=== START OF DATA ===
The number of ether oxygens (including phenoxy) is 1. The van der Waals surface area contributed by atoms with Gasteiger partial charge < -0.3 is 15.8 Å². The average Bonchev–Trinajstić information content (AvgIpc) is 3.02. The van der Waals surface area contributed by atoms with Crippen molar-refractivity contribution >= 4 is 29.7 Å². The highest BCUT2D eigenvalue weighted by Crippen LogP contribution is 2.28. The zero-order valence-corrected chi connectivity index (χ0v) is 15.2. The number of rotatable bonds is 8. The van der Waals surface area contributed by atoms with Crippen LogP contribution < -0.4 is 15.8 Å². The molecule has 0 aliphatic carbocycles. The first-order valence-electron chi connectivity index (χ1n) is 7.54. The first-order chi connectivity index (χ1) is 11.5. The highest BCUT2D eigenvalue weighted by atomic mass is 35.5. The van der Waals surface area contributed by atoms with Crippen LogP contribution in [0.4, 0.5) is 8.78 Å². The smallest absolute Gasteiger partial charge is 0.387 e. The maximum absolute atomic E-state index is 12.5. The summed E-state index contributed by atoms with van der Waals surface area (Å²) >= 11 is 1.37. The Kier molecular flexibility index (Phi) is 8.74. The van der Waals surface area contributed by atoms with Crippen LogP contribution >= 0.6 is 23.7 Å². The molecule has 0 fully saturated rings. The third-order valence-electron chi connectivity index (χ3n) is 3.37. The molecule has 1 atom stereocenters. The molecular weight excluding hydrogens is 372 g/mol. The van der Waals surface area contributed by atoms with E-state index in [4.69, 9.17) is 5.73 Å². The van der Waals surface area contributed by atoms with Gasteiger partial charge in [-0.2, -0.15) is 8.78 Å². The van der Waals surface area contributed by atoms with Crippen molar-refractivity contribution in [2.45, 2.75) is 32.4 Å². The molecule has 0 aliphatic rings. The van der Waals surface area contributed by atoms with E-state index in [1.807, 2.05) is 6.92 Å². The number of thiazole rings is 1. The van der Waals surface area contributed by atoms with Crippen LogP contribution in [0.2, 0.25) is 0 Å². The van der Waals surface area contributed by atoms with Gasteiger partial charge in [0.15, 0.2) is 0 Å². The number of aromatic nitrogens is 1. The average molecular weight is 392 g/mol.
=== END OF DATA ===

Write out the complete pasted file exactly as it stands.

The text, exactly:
The number of ether oxygens (including phenoxy) is 1. The van der Waals surface area contributed by atoms with Gasteiger partial charge < -0.3 is 15.8 Å². The average Bonchev–Trinajstić information content (AvgIpc) is 3.02. The van der Waals surface area contributed by atoms with Crippen molar-refractivity contribution >= 4 is 29.7 Å². The highest BCUT2D eigenvalue weighted by Crippen LogP contribution is 2.28. The zero-order valence-corrected chi connectivity index (χ0v) is 15.2. The number of rotatable bonds is 8. The van der Waals surface area contributed by atoms with Crippen LogP contribution < -0.4 is 15.8 Å². The molecule has 0 aliphatic carbocycles. The first-order valence-electron chi connectivity index (χ1n) is 7.54. The first-order chi connectivity index (χ1) is 11.5. The highest BCUT2D eigenvalue weighted by atomic mass is 35.5. The van der Waals surface area contributed by atoms with Crippen LogP contribution in [0.4, 0.5) is 8.78 Å². The smallest absolute Gasteiger partial charge is 0.387 e. The maximum absolute atomic E-state index is 12.5. The summed E-state index contributed by atoms with van der Waals surface area (Å²) >= 11 is 1.37. The Kier molecular flexibility index (Phi) is 8.74. The van der Waals surface area contributed by atoms with Crippen LogP contribution >= 0.6 is 23.7 Å². The molecule has 0 fully saturated rings. The third-order valence-electron chi connectivity index (χ3n) is 3.37. The molecule has 1 atom stereocenters. The molecular weight excluding hydrogens is 372 g/mol. The van der Waals surface area contributed by atoms with E-state index in [4.69, 9.17) is 5.73 Å². The van der Waals surface area contributed by atoms with Gasteiger partial charge in [-0.2, -0.15) is 8.78 Å². The van der Waals surface area contributed by atoms with Crippen molar-refractivity contribution in [2.45, 2.75) is 32.4 Å². The molecule has 0 aliphatic rings. The van der Waals surface area contributed by atoms with E-state index in [1.807, 2.05) is 6.92 Å². The number of thiazole rings is 1. The van der Waals surface area contributed by atoms with Crippen LogP contribution in [0.2, 0.25) is 0 Å². The van der Waals surface area contributed by atoms with Gasteiger partial charge in [0.15, 0.2) is 0 Å². The number of aromatic nitrogens is 1. The average molecular weight is 392 g/mol.